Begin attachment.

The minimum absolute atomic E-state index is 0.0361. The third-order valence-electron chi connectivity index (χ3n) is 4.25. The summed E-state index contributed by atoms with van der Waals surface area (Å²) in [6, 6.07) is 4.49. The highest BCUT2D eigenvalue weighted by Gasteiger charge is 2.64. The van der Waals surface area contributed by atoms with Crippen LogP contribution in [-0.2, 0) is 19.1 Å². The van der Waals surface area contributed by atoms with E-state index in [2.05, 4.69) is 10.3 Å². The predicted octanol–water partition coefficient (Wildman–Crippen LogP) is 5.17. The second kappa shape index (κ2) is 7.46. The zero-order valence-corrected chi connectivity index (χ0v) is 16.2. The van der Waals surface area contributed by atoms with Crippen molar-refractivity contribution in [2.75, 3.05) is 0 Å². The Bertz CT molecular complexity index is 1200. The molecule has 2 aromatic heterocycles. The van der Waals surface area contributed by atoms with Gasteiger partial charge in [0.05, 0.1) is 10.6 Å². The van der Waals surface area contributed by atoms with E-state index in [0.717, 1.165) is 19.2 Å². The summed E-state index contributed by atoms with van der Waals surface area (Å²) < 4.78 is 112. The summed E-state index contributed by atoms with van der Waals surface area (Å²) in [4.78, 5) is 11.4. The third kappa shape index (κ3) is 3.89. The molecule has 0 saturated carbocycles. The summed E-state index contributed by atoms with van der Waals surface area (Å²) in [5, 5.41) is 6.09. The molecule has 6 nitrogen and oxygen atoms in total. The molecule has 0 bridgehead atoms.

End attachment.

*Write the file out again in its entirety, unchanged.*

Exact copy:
The minimum absolute atomic E-state index is 0.0361. The third-order valence-electron chi connectivity index (χ3n) is 4.25. The summed E-state index contributed by atoms with van der Waals surface area (Å²) in [6, 6.07) is 4.49. The highest BCUT2D eigenvalue weighted by Gasteiger charge is 2.64. The van der Waals surface area contributed by atoms with Crippen LogP contribution in [-0.2, 0) is 19.1 Å². The van der Waals surface area contributed by atoms with E-state index in [2.05, 4.69) is 10.3 Å². The predicted octanol–water partition coefficient (Wildman–Crippen LogP) is 5.17. The second kappa shape index (κ2) is 7.46. The zero-order valence-corrected chi connectivity index (χ0v) is 16.2. The van der Waals surface area contributed by atoms with Crippen molar-refractivity contribution in [2.75, 3.05) is 0 Å². The Bertz CT molecular complexity index is 1200. The molecule has 2 aromatic heterocycles. The van der Waals surface area contributed by atoms with Gasteiger partial charge in [0.05, 0.1) is 10.6 Å². The van der Waals surface area contributed by atoms with E-state index in [0.717, 1.165) is 19.2 Å². The summed E-state index contributed by atoms with van der Waals surface area (Å²) < 4.78 is 112. The summed E-state index contributed by atoms with van der Waals surface area (Å²) in [4.78, 5) is 11.4. The third kappa shape index (κ3) is 3.89. The molecule has 0 saturated carbocycles. The summed E-state index contributed by atoms with van der Waals surface area (Å²) in [5, 5.41) is 6.09. The molecule has 6 nitrogen and oxygen atoms in total. The molecule has 0 bridgehead atoms.